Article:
var _gaq = _gaq || []; _gaq.push(['_setAccount', 'UA-41362908-1']); _gaq.push(['_trackPageview']); (function() { var ga = document.createElement('script'); ga.type = 'text/javascript'; ga.async = true; ga.src = ('https:' == document.location.protocol ? 'https://' : 'http://') + ''; var s = document.getElementsByTagName('script')[0]; s.parentNode.insertBefore(ga, s); })();
Home / Latest News / Who’s that boy? Pete Townshend’s brother Simon steps out of his shadow

Who’s that boy? Pete Townshend’s brother Simon steps out of his shadow

When Simon Townshend was eight, his older brother Pete, gave him his first electric guitar.

But this was no ordinary instrument. Part Gibson SG with a Fender Stratocaster neck attached, this hybrid was assembled from the remnants of two of the rock star’s infamous onstage demolitions.

A year later, his younger sibling was contributing backing vocals on the Tommy soundtrack. It was the beginning of a life-long involvement with one of Britain’s most iconic rock bands – The Who.

But in parallel to this, Simon Townshend – 15 years Pete Townshend’s junior – was determined to walk his own musical path. Next week, not only can you catch him performing on stage with The Who at Cardiff Motorpoint Arena as part of their UK Quadrophenia tour, he’ll also be playing with his own band the following night at the city centre venue The Globe.

When we speak, he’s just come back from Canada where he’s been touring with female rock duo Heart and late last year he was in the US with The Who on the American leg of the Quadrophenia tour.

And, of course, you may have caught him on stage with The Who last summer sporting those famous Union Jack bowling shoes at The Olympic Games closing ceremony.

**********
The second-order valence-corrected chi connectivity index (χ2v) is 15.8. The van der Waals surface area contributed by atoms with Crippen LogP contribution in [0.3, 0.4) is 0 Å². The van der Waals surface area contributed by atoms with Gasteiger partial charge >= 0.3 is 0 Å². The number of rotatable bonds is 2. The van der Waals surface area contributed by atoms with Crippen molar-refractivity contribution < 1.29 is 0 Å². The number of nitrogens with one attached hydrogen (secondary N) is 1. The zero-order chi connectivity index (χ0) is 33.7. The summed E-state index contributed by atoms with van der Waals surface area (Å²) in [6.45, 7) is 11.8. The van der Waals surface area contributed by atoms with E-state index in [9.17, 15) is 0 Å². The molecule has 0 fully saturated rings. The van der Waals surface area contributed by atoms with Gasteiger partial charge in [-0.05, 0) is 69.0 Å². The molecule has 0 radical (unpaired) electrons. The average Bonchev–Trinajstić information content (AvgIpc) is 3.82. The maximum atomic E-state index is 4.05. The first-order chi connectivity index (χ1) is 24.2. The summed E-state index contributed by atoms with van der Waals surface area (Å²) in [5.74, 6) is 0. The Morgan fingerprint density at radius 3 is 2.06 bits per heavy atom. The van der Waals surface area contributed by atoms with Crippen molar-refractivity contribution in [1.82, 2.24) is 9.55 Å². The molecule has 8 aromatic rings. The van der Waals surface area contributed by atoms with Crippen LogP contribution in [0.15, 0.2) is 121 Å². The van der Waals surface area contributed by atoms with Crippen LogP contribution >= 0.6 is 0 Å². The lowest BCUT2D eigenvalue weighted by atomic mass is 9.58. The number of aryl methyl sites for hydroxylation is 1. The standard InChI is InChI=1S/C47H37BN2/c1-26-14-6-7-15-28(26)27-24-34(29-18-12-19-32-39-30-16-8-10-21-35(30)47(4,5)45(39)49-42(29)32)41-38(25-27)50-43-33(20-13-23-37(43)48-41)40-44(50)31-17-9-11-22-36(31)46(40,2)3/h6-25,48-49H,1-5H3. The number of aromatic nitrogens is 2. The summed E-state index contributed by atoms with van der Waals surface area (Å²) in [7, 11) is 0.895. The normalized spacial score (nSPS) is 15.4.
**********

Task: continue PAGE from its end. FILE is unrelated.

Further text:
In fact, his touring schedule during the last few years has been nothing short of relentless. Even so, he still saw opportunities in The Who’s Quadrophenia And More tour to set up eight gigs in eight major UK cities so he can get out and play his own material, too.

“We just looked at the schedule and there seemed so much room,” he says. “Touring is great fun but if there is one thing about touring that is hard work, it’s the waiting around. You are on stage for an hour and a half and the rest of that 48 hours is just sitting around waiting for that moment when you can get on stage and enjoy yourself. I guess for The Who, they need that time to break down the stage and get to the next place and Roger (Daltrey) is 67-years-old so he’s got to be careful with his voice. He does an amazing job but he makes sure that he doesn’t push the amount of shows he does to keep his standards high.”

Simon Townshend has been guitarist and vocalist in The Who since 1996 and is well used to the dynamics of what can only be described as one of Britain’s most exciting live rock bands.

“When I’m up on stage with The Who, I’m just constantly listening really – listening to what Roger is singing, listening to what Pete is playing. Sometimes I ghost Roger on the certain notes or I take over on the higher register. He knows that he can rely on me.”

But his music career has also seen him release six solo albums along with one with the band Casbah Club (featuring Bruce Foxton (ex bass player with The Jam) and drummer Mark Brzezicki (Big Country), all on his own Stir Music label. His current band features drummer Chris Grainger (From The Jam), Tony Lowe on guitar and Phil Spalding on bass.